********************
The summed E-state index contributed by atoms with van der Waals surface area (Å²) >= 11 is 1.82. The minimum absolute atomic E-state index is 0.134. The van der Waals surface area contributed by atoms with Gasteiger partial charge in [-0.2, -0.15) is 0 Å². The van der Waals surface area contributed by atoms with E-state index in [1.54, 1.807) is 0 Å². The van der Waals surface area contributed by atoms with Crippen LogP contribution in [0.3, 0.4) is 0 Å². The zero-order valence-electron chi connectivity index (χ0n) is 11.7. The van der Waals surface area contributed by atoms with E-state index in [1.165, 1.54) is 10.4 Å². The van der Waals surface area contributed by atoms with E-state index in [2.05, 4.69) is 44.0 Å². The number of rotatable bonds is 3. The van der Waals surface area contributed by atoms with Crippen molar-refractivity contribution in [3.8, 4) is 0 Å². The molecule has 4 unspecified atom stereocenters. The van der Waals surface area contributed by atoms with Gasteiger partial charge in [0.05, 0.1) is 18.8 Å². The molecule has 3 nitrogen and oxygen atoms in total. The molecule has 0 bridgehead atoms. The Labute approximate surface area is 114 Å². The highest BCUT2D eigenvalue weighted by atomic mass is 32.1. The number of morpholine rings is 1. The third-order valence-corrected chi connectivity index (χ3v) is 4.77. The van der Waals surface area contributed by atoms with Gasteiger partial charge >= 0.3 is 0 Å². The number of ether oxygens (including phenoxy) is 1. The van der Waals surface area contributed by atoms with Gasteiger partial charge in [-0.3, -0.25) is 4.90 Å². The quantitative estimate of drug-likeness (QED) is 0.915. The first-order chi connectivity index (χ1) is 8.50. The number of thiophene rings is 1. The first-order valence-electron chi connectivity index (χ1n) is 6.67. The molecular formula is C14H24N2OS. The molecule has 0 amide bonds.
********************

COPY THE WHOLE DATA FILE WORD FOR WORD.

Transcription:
The summed E-state index contributed by atoms with van der Waals surface area (Å²) >= 11 is 1.82. The minimum absolute atomic E-state index is 0.134. The van der Waals surface area contributed by atoms with Gasteiger partial charge in [-0.2, -0.15) is 0 Å². The van der Waals surface area contributed by atoms with E-state index in [1.54, 1.807) is 0 Å². The van der Waals surface area contributed by atoms with Crippen LogP contribution in [0.3, 0.4) is 0 Å². The zero-order valence-electron chi connectivity index (χ0n) is 11.7. The van der Waals surface area contributed by atoms with E-state index in [1.165, 1.54) is 10.4 Å². The van der Waals surface area contributed by atoms with E-state index in [2.05, 4.69) is 44.0 Å². The number of rotatable bonds is 3. The van der Waals surface area contributed by atoms with Crippen molar-refractivity contribution in [3.8, 4) is 0 Å². The molecule has 4 unspecified atom stereocenters. The van der Waals surface area contributed by atoms with Gasteiger partial charge in [0.05, 0.1) is 18.8 Å². The molecule has 3 nitrogen and oxygen atoms in total. The molecule has 0 bridgehead atoms. The Labute approximate surface area is 114 Å². The highest BCUT2D eigenvalue weighted by atomic mass is 32.1. The number of morpholine rings is 1. The third-order valence-corrected chi connectivity index (χ3v) is 4.77. The van der Waals surface area contributed by atoms with Gasteiger partial charge >= 0.3 is 0 Å². The number of ether oxygens (including phenoxy) is 1. The van der Waals surface area contributed by atoms with Gasteiger partial charge in [-0.3, -0.25) is 4.90 Å². The quantitative estimate of drug-likeness (QED) is 0.915. The first-order chi connectivity index (χ1) is 8.50. The number of thiophene rings is 1. The first-order valence-electron chi connectivity index (χ1n) is 6.67. The molecular formula is C14H24N2OS. The molecule has 0 amide bonds.